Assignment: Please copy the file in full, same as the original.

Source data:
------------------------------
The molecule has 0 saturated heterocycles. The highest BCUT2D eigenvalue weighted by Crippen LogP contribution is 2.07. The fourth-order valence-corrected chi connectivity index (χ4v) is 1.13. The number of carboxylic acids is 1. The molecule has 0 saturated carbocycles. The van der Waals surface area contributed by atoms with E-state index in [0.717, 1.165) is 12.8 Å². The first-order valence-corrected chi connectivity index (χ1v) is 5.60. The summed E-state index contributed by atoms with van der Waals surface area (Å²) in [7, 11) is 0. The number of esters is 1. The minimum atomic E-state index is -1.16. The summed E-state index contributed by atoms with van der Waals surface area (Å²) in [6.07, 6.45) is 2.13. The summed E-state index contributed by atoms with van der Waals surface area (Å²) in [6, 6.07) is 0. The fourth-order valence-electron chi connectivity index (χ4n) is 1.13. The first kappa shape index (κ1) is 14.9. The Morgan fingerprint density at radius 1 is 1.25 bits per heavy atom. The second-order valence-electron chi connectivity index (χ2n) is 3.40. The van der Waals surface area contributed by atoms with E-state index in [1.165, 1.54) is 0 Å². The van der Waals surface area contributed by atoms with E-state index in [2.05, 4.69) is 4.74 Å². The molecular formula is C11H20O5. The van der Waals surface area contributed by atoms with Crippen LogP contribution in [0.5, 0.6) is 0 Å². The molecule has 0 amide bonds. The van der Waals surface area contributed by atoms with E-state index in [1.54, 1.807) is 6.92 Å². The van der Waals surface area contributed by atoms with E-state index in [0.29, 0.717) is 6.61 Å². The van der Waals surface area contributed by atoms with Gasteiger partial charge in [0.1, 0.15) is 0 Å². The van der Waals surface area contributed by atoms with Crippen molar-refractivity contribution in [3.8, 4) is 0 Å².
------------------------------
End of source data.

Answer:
The molecule has 0 saturated heterocycles. The highest BCUT2D eigenvalue weighted by Crippen LogP contribution is 2.07. The fourth-order valence-corrected chi connectivity index (χ4v) is 1.13. The number of carboxylic acids is 1. The molecule has 0 saturated carbocycles. The van der Waals surface area contributed by atoms with E-state index in [0.717, 1.165) is 12.8 Å². The first-order valence-corrected chi connectivity index (χ1v) is 5.60. The summed E-state index contributed by atoms with van der Waals surface area (Å²) in [7, 11) is 0. The number of esters is 1. The minimum atomic E-state index is -1.16. The summed E-state index contributed by atoms with van der Waals surface area (Å²) in [6.07, 6.45) is 2.13. The summed E-state index contributed by atoms with van der Waals surface area (Å²) in [6, 6.07) is 0. The fourth-order valence-electron chi connectivity index (χ4n) is 1.13. The first kappa shape index (κ1) is 14.9. The Morgan fingerprint density at radius 1 is 1.25 bits per heavy atom. The second-order valence-electron chi connectivity index (χ2n) is 3.40. The van der Waals surface area contributed by atoms with E-state index in [1.165, 1.54) is 0 Å². The van der Waals surface area contributed by atoms with E-state index in [2.05, 4.69) is 4.74 Å². The molecular formula is C11H20O5. The van der Waals surface area contributed by atoms with Crippen LogP contribution in [0.5, 0.6) is 0 Å². The molecule has 0 amide bonds. The van der Waals surface area contributed by atoms with E-state index in [1.54, 1.807) is 6.92 Å². The van der Waals surface area contributed by atoms with E-state index in [0.29, 0.717) is 6.61 Å². The van der Waals surface area contributed by atoms with Gasteiger partial charge in [0.1, 0.15) is 0 Å². The van der Waals surface area contributed by atoms with Crippen molar-refractivity contribution in [3.8, 4) is 0 Å².